That internal YouTube alternative is called a video content management system (video CMS), and with one, you can easily build your own video learning library — full of far more pertinent and trustworthy content, and without spending $20 million of your own budget.
How A Video CMS Supports Learning
Without a video content management solution, videos can lose their value simply because people don’t know they exist.
All too often, an institution’s valuable video content is buried within network folders, scattered across file sharing sites, or stuck in systems like an LMS or a CMS, where they aren’t always easy to find and playback can be challenging.
And as your organization creates more educational videos, even storage and sharing solutions for your video content that may be working relatively well now can begin to break down at scale. Here are just a few ways that a video CMS enables you to create your own reliable internal YouTube to support video-based learning for your entire organization:
With a video CMS, you can upload all of your educational video content to one secure, centralized location, just like you would to YouTube — only you control the content and who can access it. And best of all, as videos are uploaded to your video CMS they are automatically converted so they can be played by anyone on any device, without requiring anyone to download the entire video before playing or any other programs to play a video.
A video CMS enables your people to find quality educational videos created within your institution with a simple search. What’s more, some video CMSs can search inside video content so learners can jump to the exact moment a topic is shown on the screen or mentioned within an instructional video.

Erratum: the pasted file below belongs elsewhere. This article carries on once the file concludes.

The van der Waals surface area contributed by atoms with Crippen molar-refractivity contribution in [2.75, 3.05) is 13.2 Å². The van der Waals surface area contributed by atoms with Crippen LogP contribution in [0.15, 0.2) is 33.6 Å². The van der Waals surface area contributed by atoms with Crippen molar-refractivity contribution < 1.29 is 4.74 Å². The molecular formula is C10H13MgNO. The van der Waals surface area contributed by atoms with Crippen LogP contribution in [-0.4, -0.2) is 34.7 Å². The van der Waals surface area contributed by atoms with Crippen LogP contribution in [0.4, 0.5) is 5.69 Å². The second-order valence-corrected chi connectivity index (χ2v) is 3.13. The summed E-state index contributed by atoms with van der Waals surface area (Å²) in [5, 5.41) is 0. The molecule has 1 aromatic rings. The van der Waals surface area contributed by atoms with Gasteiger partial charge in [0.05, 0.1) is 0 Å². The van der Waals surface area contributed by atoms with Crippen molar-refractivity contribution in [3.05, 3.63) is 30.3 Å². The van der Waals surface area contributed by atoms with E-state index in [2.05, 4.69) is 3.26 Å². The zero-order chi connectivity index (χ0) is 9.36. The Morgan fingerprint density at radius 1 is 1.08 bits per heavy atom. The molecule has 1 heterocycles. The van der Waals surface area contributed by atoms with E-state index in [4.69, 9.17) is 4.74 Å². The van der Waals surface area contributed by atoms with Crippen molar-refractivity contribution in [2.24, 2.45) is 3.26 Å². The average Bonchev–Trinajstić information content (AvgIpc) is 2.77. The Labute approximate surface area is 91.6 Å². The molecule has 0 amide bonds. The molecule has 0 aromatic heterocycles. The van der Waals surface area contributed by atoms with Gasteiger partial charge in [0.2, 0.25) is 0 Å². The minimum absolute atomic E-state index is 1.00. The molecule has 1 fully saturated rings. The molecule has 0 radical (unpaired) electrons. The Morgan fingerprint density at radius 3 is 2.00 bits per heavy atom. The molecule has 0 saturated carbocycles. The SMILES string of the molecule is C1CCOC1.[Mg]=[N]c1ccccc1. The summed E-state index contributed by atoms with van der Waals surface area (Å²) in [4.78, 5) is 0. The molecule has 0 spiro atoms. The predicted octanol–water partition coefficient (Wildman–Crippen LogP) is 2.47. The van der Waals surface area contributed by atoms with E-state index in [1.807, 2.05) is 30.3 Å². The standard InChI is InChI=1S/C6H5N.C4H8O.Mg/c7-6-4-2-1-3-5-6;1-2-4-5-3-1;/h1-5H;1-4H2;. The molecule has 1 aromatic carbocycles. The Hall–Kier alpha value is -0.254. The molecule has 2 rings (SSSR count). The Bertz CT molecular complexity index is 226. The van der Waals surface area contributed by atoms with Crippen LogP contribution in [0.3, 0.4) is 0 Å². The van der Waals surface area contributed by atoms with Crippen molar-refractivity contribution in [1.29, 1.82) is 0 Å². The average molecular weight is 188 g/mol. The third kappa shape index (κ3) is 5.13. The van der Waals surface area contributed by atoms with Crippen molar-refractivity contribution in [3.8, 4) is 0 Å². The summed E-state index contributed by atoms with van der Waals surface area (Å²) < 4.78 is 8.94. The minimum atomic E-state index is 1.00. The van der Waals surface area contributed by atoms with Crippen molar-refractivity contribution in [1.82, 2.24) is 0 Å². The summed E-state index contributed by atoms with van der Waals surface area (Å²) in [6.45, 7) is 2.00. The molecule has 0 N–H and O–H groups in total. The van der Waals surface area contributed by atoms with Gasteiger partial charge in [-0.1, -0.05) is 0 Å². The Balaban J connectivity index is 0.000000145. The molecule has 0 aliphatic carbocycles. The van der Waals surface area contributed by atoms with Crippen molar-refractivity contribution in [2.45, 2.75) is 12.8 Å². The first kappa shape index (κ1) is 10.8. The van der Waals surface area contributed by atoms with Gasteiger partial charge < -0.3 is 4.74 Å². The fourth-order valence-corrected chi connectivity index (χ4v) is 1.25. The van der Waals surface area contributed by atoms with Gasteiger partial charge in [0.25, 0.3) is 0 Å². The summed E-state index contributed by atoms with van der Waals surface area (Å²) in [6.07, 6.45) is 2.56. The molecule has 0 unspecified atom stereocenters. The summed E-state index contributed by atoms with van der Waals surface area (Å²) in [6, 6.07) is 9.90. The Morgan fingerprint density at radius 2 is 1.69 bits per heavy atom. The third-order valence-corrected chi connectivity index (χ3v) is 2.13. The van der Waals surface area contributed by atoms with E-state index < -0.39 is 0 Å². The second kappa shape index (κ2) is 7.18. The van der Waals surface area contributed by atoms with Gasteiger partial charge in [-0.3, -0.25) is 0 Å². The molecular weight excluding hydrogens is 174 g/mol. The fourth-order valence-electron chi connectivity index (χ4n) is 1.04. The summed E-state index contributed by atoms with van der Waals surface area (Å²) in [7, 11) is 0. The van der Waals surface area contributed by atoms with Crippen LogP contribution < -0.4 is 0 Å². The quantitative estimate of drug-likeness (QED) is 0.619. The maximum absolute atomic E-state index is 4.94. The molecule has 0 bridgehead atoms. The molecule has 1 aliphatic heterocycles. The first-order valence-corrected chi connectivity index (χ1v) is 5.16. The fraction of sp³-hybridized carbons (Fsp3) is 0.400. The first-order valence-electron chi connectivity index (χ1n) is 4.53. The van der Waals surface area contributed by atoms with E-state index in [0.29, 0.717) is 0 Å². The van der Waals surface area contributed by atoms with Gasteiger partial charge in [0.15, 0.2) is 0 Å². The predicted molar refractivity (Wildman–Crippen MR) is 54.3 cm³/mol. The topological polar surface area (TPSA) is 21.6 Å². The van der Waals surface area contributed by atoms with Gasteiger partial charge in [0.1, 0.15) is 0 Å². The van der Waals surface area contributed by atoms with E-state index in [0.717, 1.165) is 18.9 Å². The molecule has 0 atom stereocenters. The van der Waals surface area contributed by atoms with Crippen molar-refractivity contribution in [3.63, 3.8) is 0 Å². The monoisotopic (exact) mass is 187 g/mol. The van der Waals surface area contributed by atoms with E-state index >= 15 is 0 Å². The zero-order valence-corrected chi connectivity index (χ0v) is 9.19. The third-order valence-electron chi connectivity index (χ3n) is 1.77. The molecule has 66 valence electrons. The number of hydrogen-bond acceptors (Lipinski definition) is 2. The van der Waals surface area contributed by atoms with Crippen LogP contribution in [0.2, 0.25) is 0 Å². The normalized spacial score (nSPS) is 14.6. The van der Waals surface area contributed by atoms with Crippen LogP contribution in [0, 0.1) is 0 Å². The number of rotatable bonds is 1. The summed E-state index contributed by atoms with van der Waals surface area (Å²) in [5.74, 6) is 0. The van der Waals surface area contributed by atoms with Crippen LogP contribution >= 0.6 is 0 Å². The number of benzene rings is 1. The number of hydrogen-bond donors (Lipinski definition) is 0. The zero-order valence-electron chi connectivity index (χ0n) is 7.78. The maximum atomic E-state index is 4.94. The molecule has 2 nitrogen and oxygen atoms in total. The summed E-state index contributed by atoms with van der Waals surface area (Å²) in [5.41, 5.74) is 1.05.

A video CMS lets you organize videos into folders and playlists (and even restrict or enable access to specific groups of videos if you need). This enables your viewers to browse educational video content from different parts of your organization, and even to view collections of videos that help them learn more about a particular subject or skill in particular.
On-demand videos empower learners to pause, rewind and replay lessons so they might better understand new concepts — something they can’t do during a live lecture or training event. With a YouTube-like video CMS, both employees and students can learn at their own pace, whenever the information is most relevant to their needs, and from anywhere and on any device. And it’s more than just a convenience — this form of embedded learning can drive nearly 3 times the improvement in learning outcomes compared to other approaches.
For technology and learning leaders, a video CMS (or “internal YouTube”) will provide cost-effective infrastructure for overcoming the unique challenges of video, and for using video as a learning asset to drive growth.
The video content management system provides your teams with technology that can:
To learn more, download our latest free white paper, “Five Reasons Why Every CIO Needs a Video Content Management System” today.